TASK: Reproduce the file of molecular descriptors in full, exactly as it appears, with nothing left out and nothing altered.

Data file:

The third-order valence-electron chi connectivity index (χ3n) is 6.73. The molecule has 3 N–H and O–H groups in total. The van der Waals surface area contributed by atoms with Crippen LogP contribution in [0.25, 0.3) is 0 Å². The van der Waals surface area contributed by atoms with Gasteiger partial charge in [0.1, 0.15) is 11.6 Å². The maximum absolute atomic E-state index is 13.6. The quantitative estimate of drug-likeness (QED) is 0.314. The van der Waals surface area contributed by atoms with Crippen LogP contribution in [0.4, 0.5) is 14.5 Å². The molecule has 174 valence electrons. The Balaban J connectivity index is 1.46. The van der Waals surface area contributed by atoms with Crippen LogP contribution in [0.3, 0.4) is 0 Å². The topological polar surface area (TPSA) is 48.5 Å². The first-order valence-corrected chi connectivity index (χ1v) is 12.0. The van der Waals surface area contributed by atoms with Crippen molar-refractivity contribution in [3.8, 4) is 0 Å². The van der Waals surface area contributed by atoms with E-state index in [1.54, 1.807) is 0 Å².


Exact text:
The third-order valence-electron chi connectivity index (χ3n) is 6.73. The molecule has 3 N–H and O–H groups in total. The van der Waals surface area contributed by atoms with Crippen LogP contribution in [0.25, 0.3) is 0 Å². The van der Waals surface area contributed by atoms with Gasteiger partial charge in [0.1, 0.15) is 11.6 Å². The maximum absolute atomic E-state index is 13.6. The quantitative estimate of drug-likeness (QED) is 0.314. The van der Waals surface area contributed by atoms with Crippen LogP contribution in [0.4, 0.5) is 14.5 Å². The molecule has 174 valence electrons. The Balaban J connectivity index is 1.46. The van der Waals surface area contributed by atoms with Crippen LogP contribution in [0.3, 0.4) is 0 Å². The topological polar surface area (TPSA) is 48.5 Å². The first-order valence-corrected chi connectivity index (χ1v) is 12.0. The van der Waals surface area contributed by atoms with Crippen molar-refractivity contribution in [3.8, 4) is 0 Å². The van der Waals surface area contributed by atoms with E-state index in [1.54, 1.807) is 0 Å².